Mutsu also learned much from his predecessors at the Foreign Ministry. The experiences of Inoue and Okuma had shown him the importance of dealing first with Great Britain -- the most persistent obstacle to revision -- and of controlling domestic opposition. As Perez notes, Mutsu calculated that the dissolution of the Diet would help show the British that the Japanese government would protect foreign interests (p. 121). Under the supervision of Prime Minister Ito Hirobumi, Inoue (now Home Minister), and Mutsu, the government also disbanded opposition groups and suspended newspapers. Further, Mutsu and the cabinet recognized the necessity of internal unity: with the assistance of Ito and Inoue, Mutsu was able to secure for his revision plan the prior written approval of every government minister.
Despite its thesis, Perez's account does not show that Mutsu was the hero of treaty revision; rather it demonstrates that the cumulative efforts of Meiji leaders enabled Japan to reach this milestone. Mutsu was one among many skilled leaders. Indeed, the second Ito government (1892-96) was dubbed the "Cabinet of All Talents" because of the many senior statesmen who served in it (p. 89). Given their experience and Britain's new strategic concerns, Mutsu's indispensability in 1894 remains an open question.
Perez deliberately does not analyze Mutsu's role as foreign minister during the Sino-Japanese War or the subsequent Triple Intervention, when Russia, France, and Germany compelled Japan to return the Liaodong Peninsula to China. Focusing only on Mutsu and treaty revision, Japan Comes of Age does not offer an interpretation of his full diplomatic career. It does, though, provide vital pieces of this puzzle to other scholars.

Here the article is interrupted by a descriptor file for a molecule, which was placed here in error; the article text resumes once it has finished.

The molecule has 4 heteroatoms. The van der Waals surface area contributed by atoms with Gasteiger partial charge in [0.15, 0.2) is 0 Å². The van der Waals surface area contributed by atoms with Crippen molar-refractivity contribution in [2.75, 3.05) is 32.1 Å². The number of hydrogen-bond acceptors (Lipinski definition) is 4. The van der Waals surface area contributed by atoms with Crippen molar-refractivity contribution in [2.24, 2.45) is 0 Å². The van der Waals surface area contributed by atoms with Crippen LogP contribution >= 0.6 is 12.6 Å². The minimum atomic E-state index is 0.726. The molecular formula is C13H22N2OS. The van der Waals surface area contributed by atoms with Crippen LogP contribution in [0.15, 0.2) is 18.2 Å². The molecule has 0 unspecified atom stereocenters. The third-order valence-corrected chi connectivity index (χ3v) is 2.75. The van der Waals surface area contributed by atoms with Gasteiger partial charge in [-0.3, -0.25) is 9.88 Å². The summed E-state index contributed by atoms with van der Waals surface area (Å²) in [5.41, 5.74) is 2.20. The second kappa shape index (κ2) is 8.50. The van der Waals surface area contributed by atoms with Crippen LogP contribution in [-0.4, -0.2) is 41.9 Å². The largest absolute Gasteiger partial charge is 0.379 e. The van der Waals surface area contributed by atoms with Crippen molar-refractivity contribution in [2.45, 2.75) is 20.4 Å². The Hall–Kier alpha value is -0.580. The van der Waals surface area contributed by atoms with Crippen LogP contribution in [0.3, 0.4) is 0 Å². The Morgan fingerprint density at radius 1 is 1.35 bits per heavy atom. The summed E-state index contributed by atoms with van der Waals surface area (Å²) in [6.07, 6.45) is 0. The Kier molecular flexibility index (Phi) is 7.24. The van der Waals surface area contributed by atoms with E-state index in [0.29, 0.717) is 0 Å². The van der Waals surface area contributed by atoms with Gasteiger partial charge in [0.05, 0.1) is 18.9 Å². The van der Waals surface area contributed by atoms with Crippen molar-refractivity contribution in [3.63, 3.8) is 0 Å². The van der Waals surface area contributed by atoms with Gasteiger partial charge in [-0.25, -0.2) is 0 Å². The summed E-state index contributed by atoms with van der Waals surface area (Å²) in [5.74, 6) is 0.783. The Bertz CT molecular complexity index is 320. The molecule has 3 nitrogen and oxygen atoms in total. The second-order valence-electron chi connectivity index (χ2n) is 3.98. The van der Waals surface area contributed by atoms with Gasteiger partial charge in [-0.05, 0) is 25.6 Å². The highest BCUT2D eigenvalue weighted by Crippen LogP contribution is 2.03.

Finally, from an editorial perspective, readers will find that Perez's tendency to discuss points in numerically ordered sentences or paragraphs frequently interrupts the flow of his work. Too often, the narrative dissolves and the skeleton of an outline appears. Also, the book's title has the unintended consequence of reinforcing the Western perceptions of Japan that led to the unequal treaties in the first place. Although Perez conscientiously places such words as "civilized" in quotation marks, the suggestion that Japan "came of age" (p. 9) in 1894 implies that the initial denial of judicial and tariff autonomy was justified because of the "immaturity" or "backwardness" of Japanese institutions (an argument with which Perez clearly disagrees throughout his text).
Nevertheless, scholars and students of Japanese diplomacy and Meiji politics will find that Perez offers a comprehensive and authoritative introduction to the unequal treaties and Japan's efforts to revise them. As more readers share the company of the Razor, this work should become a standard feature in footnotes and bibliographies.
. Important works include Inoue Kiyoshi, Joyaku kaisei: Meiji no minzoku mondai (Tokyo: Iwanami Shoten, 1955); Kajima Morinosuke, Joyaku kaisei mondai, vol. 2 of Nihon gaikoshi, (Tokyo: Kajima Kenkyujo Shuppankai, 1970); F. C. Jones, Extraterritoriality in Japan and the Diplomatic Relations Resulting in Its Abolition, 1853-1899, (New Haven: Yale University Press, 1931); Payson J. Treat, Diplomatic Relations between the United States and Japan, 1853-1905, 3 vols. (Stanford: Stanford University Press, 1932-38); Ian Nish, Japanese Foreign Policy, 1869-1942: Kasumigaseki to Miyakezaka (London: Routledge and Kegan Paul), 1977.
. Inoue, Joyaku kaisei, 194-96; Kajima, Joyaku kaisei mondai, 203.
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Joseph M. Henning. Review of Perez, Louis G., Japan Comes of Age: Mutsu Munemitsu and the Revision of the Unequal Treaties.